The impact of the hybrid revolution on the UK property sector – and on the opportunities it has created for Middle East investors – is manifold. Unlike tier-2 assets, which often face a multitude of challenges, such as being further away from local amenities, Tier-1 best-in-class accommodation in key business districts is in high demand in the UK and internationally. This has caused a shortage at the top end, while older, less desirable buildings in less prime locations struggle to find occupants. Additionally, new environmental regulations in the UK mandate that by 2030, all buildings need at least a 'B' EPC rating. Many tier-2 assets will need substantial future capital expenditure to meet these impending regulations, which in many cases will be economically unviable.

Changing workplace priorities

This rising demand for Best-in-Class commercial office space in desirable city-centre locations is being driven in part by a shift in the type of experience that employees are looking for. Within the context of a talent shortage across many sectors, employers are increasingly creating offices that offer more than just a place to work. Offices surrounded by city amenities might be the winners in the upcoming market cycle. Welcoming office spaces that are well-designed, well-lit, and well-configured for the changing nature of how office use is now perceived are in high demand. Furthermore, for employers who are actively looking to encourage staff back into the workplace, best-in-class tier-1 assets are a particularly attractive option.

Employers are also competing with the growing trend for coworker spaces, which are often preferred by freelancers who might be reticent about returning to a permanent role. The UK co-working office spaces market is expected to reach $1.34 billion in 2024 and grow at a CAGR of 7.11 per cent to reach $1.9 billion by 2029, reflecting the changing dynamics of office space usage .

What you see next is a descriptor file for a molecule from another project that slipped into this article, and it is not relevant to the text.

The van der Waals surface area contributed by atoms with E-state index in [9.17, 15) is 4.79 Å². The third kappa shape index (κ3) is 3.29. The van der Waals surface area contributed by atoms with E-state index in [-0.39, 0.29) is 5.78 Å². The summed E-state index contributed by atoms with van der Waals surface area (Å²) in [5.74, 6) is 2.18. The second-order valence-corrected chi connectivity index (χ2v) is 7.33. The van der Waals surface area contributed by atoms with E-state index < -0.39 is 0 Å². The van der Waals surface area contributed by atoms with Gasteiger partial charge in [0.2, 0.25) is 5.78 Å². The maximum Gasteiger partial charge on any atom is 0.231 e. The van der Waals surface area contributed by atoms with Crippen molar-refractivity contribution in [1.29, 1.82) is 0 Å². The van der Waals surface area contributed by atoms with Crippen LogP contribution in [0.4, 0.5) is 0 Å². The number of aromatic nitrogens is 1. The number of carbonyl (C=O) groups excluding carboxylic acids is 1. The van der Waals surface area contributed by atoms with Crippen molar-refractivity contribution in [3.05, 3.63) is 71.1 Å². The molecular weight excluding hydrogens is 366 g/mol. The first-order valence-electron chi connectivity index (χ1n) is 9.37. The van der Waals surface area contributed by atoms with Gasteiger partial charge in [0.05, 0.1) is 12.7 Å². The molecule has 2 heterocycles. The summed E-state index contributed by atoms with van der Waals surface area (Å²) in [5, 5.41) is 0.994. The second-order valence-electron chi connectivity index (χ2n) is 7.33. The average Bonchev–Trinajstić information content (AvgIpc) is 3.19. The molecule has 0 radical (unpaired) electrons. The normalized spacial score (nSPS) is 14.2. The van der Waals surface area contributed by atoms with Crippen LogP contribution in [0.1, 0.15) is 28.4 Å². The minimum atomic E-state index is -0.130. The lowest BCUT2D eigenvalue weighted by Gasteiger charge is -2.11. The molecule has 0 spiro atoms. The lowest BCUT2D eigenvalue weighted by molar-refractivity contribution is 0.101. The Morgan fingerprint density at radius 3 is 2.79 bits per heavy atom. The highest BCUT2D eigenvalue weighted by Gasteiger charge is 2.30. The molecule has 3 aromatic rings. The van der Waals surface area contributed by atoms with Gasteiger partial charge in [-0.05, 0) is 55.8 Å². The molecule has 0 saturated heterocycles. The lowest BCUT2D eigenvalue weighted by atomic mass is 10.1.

For GCC-based investors, there are significant opportunities to take advantage of the rising demand for high-quality, centrally located and strategically connected office space – particularly in major cities. Office developments that are designed with flexibility in mind and that make it possible for employers to create bespoke, unique environments that cater to specific business needs. Many such investment opportunities currently exist as a result of the general value drop in commercial property that the high-interest rate environment has precipitated.

These opportunities reflect a permanent shift not only in terms of where people work – but how. Hybrid working is no longer driven by a pandemic but by the lifestyle and professional preferences of employees: a better work-life balance and high-quality office locations that are well connected to critical transport links and that have the highest environmental credentials. For GCC investors, this represents a strongly performing, high-growth opportunity in some of the world’s most dynamic urban centres supported by world-class infrastructure, next-generation digital connectivity and a highly-skilled workforce. This offers the potential for rates of return that have not been seen in a generation.

Bik Bhuptani, co-founder and partner, Greenridge